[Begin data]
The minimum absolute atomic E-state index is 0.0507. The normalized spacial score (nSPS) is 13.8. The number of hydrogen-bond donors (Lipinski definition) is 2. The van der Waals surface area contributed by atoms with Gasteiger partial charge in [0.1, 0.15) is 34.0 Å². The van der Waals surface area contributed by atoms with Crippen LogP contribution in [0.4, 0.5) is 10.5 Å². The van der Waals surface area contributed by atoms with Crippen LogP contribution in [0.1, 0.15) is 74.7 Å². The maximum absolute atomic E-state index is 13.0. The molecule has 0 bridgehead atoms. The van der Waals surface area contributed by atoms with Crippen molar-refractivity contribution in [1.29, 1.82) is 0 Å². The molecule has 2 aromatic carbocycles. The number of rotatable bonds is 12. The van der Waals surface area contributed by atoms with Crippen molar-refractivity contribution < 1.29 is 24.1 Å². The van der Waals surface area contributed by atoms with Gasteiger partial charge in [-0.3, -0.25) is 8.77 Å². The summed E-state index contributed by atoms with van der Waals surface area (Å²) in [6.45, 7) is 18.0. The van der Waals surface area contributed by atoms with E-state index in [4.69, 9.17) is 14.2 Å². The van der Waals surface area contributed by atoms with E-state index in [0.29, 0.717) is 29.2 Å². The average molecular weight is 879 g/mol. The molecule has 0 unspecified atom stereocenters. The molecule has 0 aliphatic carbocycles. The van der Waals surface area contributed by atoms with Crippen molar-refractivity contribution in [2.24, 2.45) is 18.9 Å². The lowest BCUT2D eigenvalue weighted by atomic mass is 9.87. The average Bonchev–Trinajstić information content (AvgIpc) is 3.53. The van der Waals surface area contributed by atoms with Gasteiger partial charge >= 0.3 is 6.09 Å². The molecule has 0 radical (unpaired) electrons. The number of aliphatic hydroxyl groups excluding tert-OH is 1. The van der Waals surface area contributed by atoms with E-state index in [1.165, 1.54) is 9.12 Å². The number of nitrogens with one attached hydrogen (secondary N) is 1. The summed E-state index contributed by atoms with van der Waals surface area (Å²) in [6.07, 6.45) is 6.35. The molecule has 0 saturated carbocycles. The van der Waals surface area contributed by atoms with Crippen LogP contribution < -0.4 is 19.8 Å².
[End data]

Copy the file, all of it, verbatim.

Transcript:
The minimum absolute atomic E-state index is 0.0507. The normalized spacial score (nSPS) is 13.8. The number of hydrogen-bond donors (Lipinski definition) is 2. The van der Waals surface area contributed by atoms with Gasteiger partial charge in [0.1, 0.15) is 34.0 Å². The van der Waals surface area contributed by atoms with Crippen LogP contribution in [0.4, 0.5) is 10.5 Å². The van der Waals surface area contributed by atoms with Crippen LogP contribution in [0.1, 0.15) is 74.7 Å². The maximum absolute atomic E-state index is 13.0. The molecule has 0 bridgehead atoms. The van der Waals surface area contributed by atoms with Crippen molar-refractivity contribution in [1.29, 1.82) is 0 Å². The molecule has 2 aromatic carbocycles. The number of rotatable bonds is 12. The van der Waals surface area contributed by atoms with Crippen molar-refractivity contribution < 1.29 is 24.1 Å². The van der Waals surface area contributed by atoms with Gasteiger partial charge in [-0.3, -0.25) is 8.77 Å². The summed E-state index contributed by atoms with van der Waals surface area (Å²) in [6.45, 7) is 18.0. The van der Waals surface area contributed by atoms with E-state index in [4.69, 9.17) is 14.2 Å². The van der Waals surface area contributed by atoms with E-state index in [0.29, 0.717) is 29.2 Å². The average molecular weight is 879 g/mol. The molecule has 0 unspecified atom stereocenters. The molecule has 0 aliphatic carbocycles. The van der Waals surface area contributed by atoms with Crippen molar-refractivity contribution in [2.24, 2.45) is 18.9 Å². The lowest BCUT2D eigenvalue weighted by atomic mass is 9.87. The average Bonchev–Trinajstić information content (AvgIpc) is 3.53. The van der Waals surface area contributed by atoms with Gasteiger partial charge >= 0.3 is 6.09 Å². The molecule has 0 radical (unpaired) electrons. The number of aliphatic hydroxyl groups excluding tert-OH is 1. The van der Waals surface area contributed by atoms with E-state index in [1.165, 1.54) is 9.12 Å². The number of nitrogens with one attached hydrogen (secondary N) is 1. The summed E-state index contributed by atoms with van der Waals surface area (Å²) in [6.07, 6.45) is 6.35. The molecule has 0 saturated carbocycles. The van der Waals surface area contributed by atoms with Crippen LogP contribution < -0.4 is 19.8 Å².